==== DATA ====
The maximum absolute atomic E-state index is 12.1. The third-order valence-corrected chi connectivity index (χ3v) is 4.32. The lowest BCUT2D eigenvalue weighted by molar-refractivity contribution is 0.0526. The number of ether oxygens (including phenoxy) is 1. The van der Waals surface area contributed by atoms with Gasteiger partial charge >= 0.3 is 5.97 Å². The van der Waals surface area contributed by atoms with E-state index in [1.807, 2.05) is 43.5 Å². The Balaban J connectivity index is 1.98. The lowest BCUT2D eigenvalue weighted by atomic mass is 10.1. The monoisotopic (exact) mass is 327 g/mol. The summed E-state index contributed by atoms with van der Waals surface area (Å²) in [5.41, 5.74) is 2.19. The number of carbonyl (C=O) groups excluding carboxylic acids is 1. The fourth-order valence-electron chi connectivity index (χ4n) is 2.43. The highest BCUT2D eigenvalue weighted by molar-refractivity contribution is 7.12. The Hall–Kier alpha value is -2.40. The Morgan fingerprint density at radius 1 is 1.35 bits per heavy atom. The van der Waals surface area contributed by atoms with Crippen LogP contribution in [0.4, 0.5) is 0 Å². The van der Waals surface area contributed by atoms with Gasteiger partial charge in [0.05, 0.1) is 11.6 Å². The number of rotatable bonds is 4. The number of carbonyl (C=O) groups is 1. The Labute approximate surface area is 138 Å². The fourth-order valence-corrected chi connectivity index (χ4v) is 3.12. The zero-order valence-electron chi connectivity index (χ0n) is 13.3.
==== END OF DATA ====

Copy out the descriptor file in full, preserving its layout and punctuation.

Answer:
The maximum absolute atomic E-state index is 12.1. The third-order valence-corrected chi connectivity index (χ3v) is 4.32. The lowest BCUT2D eigenvalue weighted by molar-refractivity contribution is 0.0526. The number of ether oxygens (including phenoxy) is 1. The van der Waals surface area contributed by atoms with Gasteiger partial charge >= 0.3 is 5.97 Å². The van der Waals surface area contributed by atoms with E-state index in [1.807, 2.05) is 43.5 Å². The Balaban J connectivity index is 1.98. The lowest BCUT2D eigenvalue weighted by atomic mass is 10.1. The monoisotopic (exact) mass is 327 g/mol. The summed E-state index contributed by atoms with van der Waals surface area (Å²) in [5.41, 5.74) is 2.19. The number of carbonyl (C=O) groups excluding carboxylic acids is 1. The fourth-order valence-electron chi connectivity index (χ4n) is 2.43. The highest BCUT2D eigenvalue weighted by molar-refractivity contribution is 7.12. The Hall–Kier alpha value is -2.40. The Morgan fingerprint density at radius 1 is 1.35 bits per heavy atom. The van der Waals surface area contributed by atoms with Crippen LogP contribution in [0.4, 0.5) is 0 Å². The van der Waals surface area contributed by atoms with Gasteiger partial charge in [0.05, 0.1) is 11.6 Å². The number of rotatable bonds is 4. The number of carbonyl (C=O) groups is 1. The Labute approximate surface area is 138 Å². The fourth-order valence-corrected chi connectivity index (χ4v) is 3.12. The zero-order valence-electron chi connectivity index (χ0n) is 13.3.